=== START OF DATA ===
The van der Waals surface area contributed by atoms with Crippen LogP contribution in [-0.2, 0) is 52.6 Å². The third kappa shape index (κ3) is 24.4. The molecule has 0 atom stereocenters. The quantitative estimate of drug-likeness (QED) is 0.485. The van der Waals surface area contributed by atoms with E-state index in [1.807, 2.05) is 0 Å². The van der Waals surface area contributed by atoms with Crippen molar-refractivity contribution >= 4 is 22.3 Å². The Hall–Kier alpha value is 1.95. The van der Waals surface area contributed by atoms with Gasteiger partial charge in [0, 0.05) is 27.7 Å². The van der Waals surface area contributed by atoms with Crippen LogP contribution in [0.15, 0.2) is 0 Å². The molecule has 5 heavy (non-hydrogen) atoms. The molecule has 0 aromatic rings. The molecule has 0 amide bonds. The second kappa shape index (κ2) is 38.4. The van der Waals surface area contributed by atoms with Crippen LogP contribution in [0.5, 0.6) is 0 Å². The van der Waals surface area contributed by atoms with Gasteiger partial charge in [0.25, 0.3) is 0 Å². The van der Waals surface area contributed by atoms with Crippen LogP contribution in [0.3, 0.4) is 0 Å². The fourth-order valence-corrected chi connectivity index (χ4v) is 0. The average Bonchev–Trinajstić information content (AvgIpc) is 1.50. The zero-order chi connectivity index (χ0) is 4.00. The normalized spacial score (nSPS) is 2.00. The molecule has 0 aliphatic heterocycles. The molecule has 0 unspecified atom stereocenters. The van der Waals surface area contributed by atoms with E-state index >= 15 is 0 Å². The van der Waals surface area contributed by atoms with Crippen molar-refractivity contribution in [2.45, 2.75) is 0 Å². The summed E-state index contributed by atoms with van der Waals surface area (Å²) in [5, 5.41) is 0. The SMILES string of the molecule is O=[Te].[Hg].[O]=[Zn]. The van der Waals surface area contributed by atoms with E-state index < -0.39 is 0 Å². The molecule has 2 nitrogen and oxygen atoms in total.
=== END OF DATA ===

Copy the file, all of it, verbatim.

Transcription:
The van der Waals surface area contributed by atoms with Crippen LogP contribution in [-0.2, 0) is 52.6 Å². The third kappa shape index (κ3) is 24.4. The molecule has 0 atom stereocenters. The quantitative estimate of drug-likeness (QED) is 0.485. The van der Waals surface area contributed by atoms with E-state index in [1.807, 2.05) is 0 Å². The van der Waals surface area contributed by atoms with Crippen molar-refractivity contribution >= 4 is 22.3 Å². The Hall–Kier alpha value is 1.95. The van der Waals surface area contributed by atoms with Gasteiger partial charge in [0, 0.05) is 27.7 Å². The van der Waals surface area contributed by atoms with Crippen LogP contribution in [0.15, 0.2) is 0 Å². The molecule has 5 heavy (non-hydrogen) atoms. The molecule has 0 aromatic rings. The molecule has 0 amide bonds. The second kappa shape index (κ2) is 38.4. The van der Waals surface area contributed by atoms with Crippen LogP contribution in [0.5, 0.6) is 0 Å². The van der Waals surface area contributed by atoms with Gasteiger partial charge in [0.25, 0.3) is 0 Å². The van der Waals surface area contributed by atoms with Crippen LogP contribution in [0.3, 0.4) is 0 Å². The fourth-order valence-corrected chi connectivity index (χ4v) is 0. The average Bonchev–Trinajstić information content (AvgIpc) is 1.50. The zero-order chi connectivity index (χ0) is 4.00. The normalized spacial score (nSPS) is 2.00. The molecule has 0 aliphatic heterocycles. The molecule has 0 unspecified atom stereocenters. The van der Waals surface area contributed by atoms with E-state index >= 15 is 0 Å². The van der Waals surface area contributed by atoms with Crippen molar-refractivity contribution in [2.45, 2.75) is 0 Å². The summed E-state index contributed by atoms with van der Waals surface area (Å²) in [5, 5.41) is 0. The SMILES string of the molecule is O=[Te].[Hg].[O]=[Zn]. The van der Waals surface area contributed by atoms with E-state index < -0.39 is 0 Å². The molecule has 2 nitrogen and oxygen atoms in total.